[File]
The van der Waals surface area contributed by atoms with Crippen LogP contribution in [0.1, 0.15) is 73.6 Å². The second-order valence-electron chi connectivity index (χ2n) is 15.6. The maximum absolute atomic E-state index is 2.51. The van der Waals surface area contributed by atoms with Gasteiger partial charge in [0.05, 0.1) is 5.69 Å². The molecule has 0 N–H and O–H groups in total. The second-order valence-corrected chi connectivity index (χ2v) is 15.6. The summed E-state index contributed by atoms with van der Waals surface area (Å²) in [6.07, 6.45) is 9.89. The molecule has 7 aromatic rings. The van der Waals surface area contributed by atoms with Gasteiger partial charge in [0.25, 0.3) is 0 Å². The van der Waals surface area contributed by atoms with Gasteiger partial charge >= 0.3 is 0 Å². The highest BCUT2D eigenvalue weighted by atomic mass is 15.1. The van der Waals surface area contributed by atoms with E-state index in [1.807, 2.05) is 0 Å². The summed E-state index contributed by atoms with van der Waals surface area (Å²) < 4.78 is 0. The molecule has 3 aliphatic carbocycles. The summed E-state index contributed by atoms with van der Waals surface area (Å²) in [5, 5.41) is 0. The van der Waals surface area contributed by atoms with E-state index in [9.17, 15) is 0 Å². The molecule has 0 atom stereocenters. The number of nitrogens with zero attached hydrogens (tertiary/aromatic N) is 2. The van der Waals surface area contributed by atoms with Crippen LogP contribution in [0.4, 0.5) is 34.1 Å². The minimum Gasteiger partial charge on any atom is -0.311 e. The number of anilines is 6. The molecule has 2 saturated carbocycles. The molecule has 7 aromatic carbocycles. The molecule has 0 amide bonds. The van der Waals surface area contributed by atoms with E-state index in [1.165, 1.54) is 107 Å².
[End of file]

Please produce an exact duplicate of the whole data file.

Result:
The van der Waals surface area contributed by atoms with Crippen LogP contribution in [0.1, 0.15) is 73.6 Å². The second-order valence-electron chi connectivity index (χ2n) is 15.6. The maximum absolute atomic E-state index is 2.51. The van der Waals surface area contributed by atoms with Gasteiger partial charge in [0.05, 0.1) is 5.69 Å². The molecule has 0 N–H and O–H groups in total. The second-order valence-corrected chi connectivity index (χ2v) is 15.6. The summed E-state index contributed by atoms with van der Waals surface area (Å²) in [6.07, 6.45) is 9.89. The molecule has 7 aromatic rings. The van der Waals surface area contributed by atoms with Gasteiger partial charge in [0.25, 0.3) is 0 Å². The van der Waals surface area contributed by atoms with Gasteiger partial charge >= 0.3 is 0 Å². The highest BCUT2D eigenvalue weighted by atomic mass is 15.1. The van der Waals surface area contributed by atoms with E-state index in [1.807, 2.05) is 0 Å². The summed E-state index contributed by atoms with van der Waals surface area (Å²) < 4.78 is 0. The molecule has 3 aliphatic carbocycles. The summed E-state index contributed by atoms with van der Waals surface area (Å²) in [5, 5.41) is 0. The van der Waals surface area contributed by atoms with E-state index in [9.17, 15) is 0 Å². The molecule has 0 atom stereocenters. The number of nitrogens with zero attached hydrogens (tertiary/aromatic N) is 2. The van der Waals surface area contributed by atoms with Crippen LogP contribution in [0.4, 0.5) is 34.1 Å². The minimum Gasteiger partial charge on any atom is -0.311 e. The number of anilines is 6. The molecule has 2 saturated carbocycles. The molecule has 7 aromatic carbocycles. The molecule has 0 amide bonds. The van der Waals surface area contributed by atoms with E-state index in [1.165, 1.54) is 107 Å².